Roads, bridges, railway lines closed as heavy rain continues

2013/09/01 19:39:56

Rueifang Township, New Taipei. (Photo courtesy of the city's fire department)

Taipei, Sept. 1 (CNA) Roads, bridges and railway lines in several areas throughout Taiwan have been closed as heavy rain continued across the country Sunday, causing widespread flooding and damage.

As of 2:30 p.m. Sunday, northern Taiwan remained under a torrential rain alert, while a heavy rain warning was maintained for Pingtung and Kaohsiung in the south and Hualien and Taitung in the east of the country, according to the Central Weather Bureau.

It cautioned people to be on the alert against landslides, mudslides and rock falls in mountainous areas, saying continuous rain across Taiwan over the past few days may have made the soil more vulnerable to slides.

As a result, some roads and bridges, especially in the southern county of Chiayi, and railway lines have been shut down and people evacuated from mountain areas as a safety precaution.

As of 11 a.m. Sunday, the Directorate General of Highways had closed six roads, including three provincial highways, saying three were scheduled to reopen later in the day and the others next week.

In Rueifang Township in New Taipei, two people were injured when their car was hit by a rock fall at the 82 km mark on the Provincial Highway No. 2. They were both hospitalized.

Meanwhile, in Taipei there were 28 reports of damage Sunday caused by the rain, which was forecast to remain heavy to torrential as a result of convective clouds and a seasonal front passing over Taiwan.

Taipei's Emergency Operations Center said all 28 reports were handled by city authorities.

Since Aug. 28, Taiwan has been drenched by heavy rain resulting from a convergence of southwesterly winds and clouds on the periphery of Tropical Storm Kong-Rey, which has caused widespread flooding and other damage, particularly in southern Taiwan.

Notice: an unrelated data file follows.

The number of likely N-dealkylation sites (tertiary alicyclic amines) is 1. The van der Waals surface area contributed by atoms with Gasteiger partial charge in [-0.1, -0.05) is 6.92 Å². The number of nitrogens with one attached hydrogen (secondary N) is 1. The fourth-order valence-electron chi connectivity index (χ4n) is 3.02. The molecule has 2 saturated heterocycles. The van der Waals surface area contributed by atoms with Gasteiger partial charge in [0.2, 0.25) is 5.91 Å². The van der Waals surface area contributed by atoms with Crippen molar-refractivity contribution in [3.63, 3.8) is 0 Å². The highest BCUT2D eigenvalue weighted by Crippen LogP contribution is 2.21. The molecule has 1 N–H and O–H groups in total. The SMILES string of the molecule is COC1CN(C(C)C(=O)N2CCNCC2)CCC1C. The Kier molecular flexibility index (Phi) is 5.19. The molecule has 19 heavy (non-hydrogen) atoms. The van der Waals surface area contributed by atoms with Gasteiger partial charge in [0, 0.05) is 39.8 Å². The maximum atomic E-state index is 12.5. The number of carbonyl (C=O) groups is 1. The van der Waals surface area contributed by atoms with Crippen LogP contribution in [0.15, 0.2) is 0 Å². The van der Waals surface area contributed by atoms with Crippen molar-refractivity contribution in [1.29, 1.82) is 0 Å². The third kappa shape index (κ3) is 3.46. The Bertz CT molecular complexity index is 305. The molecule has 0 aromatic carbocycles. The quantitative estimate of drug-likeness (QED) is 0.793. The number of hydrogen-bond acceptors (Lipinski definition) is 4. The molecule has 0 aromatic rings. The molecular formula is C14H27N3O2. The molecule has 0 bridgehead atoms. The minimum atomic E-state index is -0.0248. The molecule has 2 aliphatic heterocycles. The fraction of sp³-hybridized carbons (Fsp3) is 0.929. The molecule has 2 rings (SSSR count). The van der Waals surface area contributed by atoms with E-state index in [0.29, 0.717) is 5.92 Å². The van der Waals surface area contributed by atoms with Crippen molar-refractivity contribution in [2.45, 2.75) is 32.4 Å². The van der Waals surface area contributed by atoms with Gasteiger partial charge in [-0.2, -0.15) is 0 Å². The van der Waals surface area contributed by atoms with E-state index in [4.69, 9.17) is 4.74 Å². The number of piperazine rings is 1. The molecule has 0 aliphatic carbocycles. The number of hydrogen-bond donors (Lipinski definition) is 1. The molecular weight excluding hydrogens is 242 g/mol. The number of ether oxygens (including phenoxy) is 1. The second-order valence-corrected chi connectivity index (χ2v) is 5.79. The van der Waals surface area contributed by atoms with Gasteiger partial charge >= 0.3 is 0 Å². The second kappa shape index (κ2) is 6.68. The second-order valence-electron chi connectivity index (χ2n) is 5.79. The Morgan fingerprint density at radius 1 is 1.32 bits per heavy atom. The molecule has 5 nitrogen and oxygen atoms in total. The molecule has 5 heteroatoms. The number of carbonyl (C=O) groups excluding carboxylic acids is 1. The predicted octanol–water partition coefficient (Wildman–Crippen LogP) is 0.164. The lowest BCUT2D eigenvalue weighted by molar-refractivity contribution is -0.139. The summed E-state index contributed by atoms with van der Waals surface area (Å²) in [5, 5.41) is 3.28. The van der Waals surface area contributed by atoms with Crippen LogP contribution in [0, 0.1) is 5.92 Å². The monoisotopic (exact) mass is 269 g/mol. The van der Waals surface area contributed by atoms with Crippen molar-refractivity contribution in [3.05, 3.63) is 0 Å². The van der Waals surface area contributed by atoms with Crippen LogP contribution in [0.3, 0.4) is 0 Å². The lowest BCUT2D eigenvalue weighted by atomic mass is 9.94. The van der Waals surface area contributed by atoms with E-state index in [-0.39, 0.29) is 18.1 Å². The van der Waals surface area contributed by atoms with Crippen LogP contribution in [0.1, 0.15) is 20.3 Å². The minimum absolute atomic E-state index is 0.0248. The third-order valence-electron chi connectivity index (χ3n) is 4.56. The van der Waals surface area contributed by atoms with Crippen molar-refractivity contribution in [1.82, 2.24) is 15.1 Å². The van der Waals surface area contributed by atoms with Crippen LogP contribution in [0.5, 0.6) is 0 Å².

One major incident was the derailment of train that struck a landslide at the entrance to a tunnel on the South-Link line Saturday, leaving 17 people injured.

President Ma Ying-jeou visited the train accident site in Pingtung County Sunday morning, while Premier Jiang Yi-huah inspected an area in Keelung where a house had collapsed the previous day in a mudslide.

In addition to the South-Link line, service on the Pingxi railway line was also suspended on Sunday from 11 a.m. due to rocks falling on the tracks, the TRA said.

Meanwhile, the popular Alishan forest railway suspended service on Sunday after rain battered the mountainous areas in Alishan in Chiayi County.

The rain is expected to ease from Monday, the weather bureau said, forecasting intermittent rain from Sept. 2-4 in northern and eastern Taiwan and the Hengchun Peninsula in the south. It said southern, southeastern and eastern Taiwan could expect intermittent rain from Sept. 5-7.

Meanwhile, the weather bureau is keeping a close eye on a new tropical depression, which was located around 170 kilometers east of Taipei at noon Sunday and moving northeast at a speed of 10 km per hour.

Another system in the area, Tropical Storm Yutu, is unlikely to threaten Taiwan, forecasters said. At noon Sunday, Yutu was located some 5,300 km east of Taipei and moving east northeast at a speed of 7 kph, according to the weather bureau.

(By Christie Chen, Lin Sheng-hsu, Liu Li-jung, Sunrise Huang and Tai
Ya-chen)
ENDITEM/ pc

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